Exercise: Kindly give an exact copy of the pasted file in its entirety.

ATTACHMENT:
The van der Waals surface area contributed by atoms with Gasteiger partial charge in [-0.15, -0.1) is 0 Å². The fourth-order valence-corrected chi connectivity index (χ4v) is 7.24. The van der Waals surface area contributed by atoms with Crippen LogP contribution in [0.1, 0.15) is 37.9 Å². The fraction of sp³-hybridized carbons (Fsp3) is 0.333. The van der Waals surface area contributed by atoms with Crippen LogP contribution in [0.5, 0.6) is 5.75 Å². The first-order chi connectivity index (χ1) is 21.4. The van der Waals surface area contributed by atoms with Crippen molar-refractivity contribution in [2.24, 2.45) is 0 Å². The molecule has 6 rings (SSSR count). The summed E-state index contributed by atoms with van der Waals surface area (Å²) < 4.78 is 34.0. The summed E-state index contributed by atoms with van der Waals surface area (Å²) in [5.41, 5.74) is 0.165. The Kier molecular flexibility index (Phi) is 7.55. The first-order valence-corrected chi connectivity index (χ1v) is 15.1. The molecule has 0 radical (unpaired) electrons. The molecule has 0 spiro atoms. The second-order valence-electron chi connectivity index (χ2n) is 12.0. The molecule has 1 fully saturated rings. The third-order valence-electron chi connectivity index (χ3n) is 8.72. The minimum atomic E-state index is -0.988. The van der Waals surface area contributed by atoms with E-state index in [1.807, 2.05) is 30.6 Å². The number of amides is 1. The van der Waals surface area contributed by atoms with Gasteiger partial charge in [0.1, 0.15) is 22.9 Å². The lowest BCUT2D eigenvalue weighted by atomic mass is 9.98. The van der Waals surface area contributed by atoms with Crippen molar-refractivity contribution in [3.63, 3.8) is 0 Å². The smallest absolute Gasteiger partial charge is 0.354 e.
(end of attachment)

The van der Waals surface area contributed by atoms with Gasteiger partial charge in [-0.15, -0.1) is 0 Å². The fourth-order valence-corrected chi connectivity index (χ4v) is 7.24. The van der Waals surface area contributed by atoms with Crippen LogP contribution in [0.1, 0.15) is 37.9 Å². The fraction of sp³-hybridized carbons (Fsp3) is 0.333. The van der Waals surface area contributed by atoms with Crippen LogP contribution in [0.5, 0.6) is 5.75 Å². The first-order chi connectivity index (χ1) is 21.4. The van der Waals surface area contributed by atoms with Crippen molar-refractivity contribution in [2.24, 2.45) is 0 Å². The molecule has 6 rings (SSSR count). The summed E-state index contributed by atoms with van der Waals surface area (Å²) < 4.78 is 34.0. The summed E-state index contributed by atoms with van der Waals surface area (Å²) in [5.41, 5.74) is 0.165. The Kier molecular flexibility index (Phi) is 7.55. The first-order valence-corrected chi connectivity index (χ1v) is 15.1. The molecule has 0 radical (unpaired) electrons. The molecule has 0 spiro atoms. The second-order valence-electron chi connectivity index (χ2n) is 12.0. The molecule has 1 fully saturated rings. The third-order valence-electron chi connectivity index (χ3n) is 8.72. The minimum atomic E-state index is -0.988. The van der Waals surface area contributed by atoms with E-state index in [1.807, 2.05) is 30.6 Å². The number of amides is 1. The van der Waals surface area contributed by atoms with Gasteiger partial charge in [0.1, 0.15) is 22.9 Å². The lowest BCUT2D eigenvalue weighted by atomic mass is 9.98. The van der Waals surface area contributed by atoms with Crippen molar-refractivity contribution in [3.63, 3.8) is 0 Å². The smallest absolute Gasteiger partial charge is 0.354 e.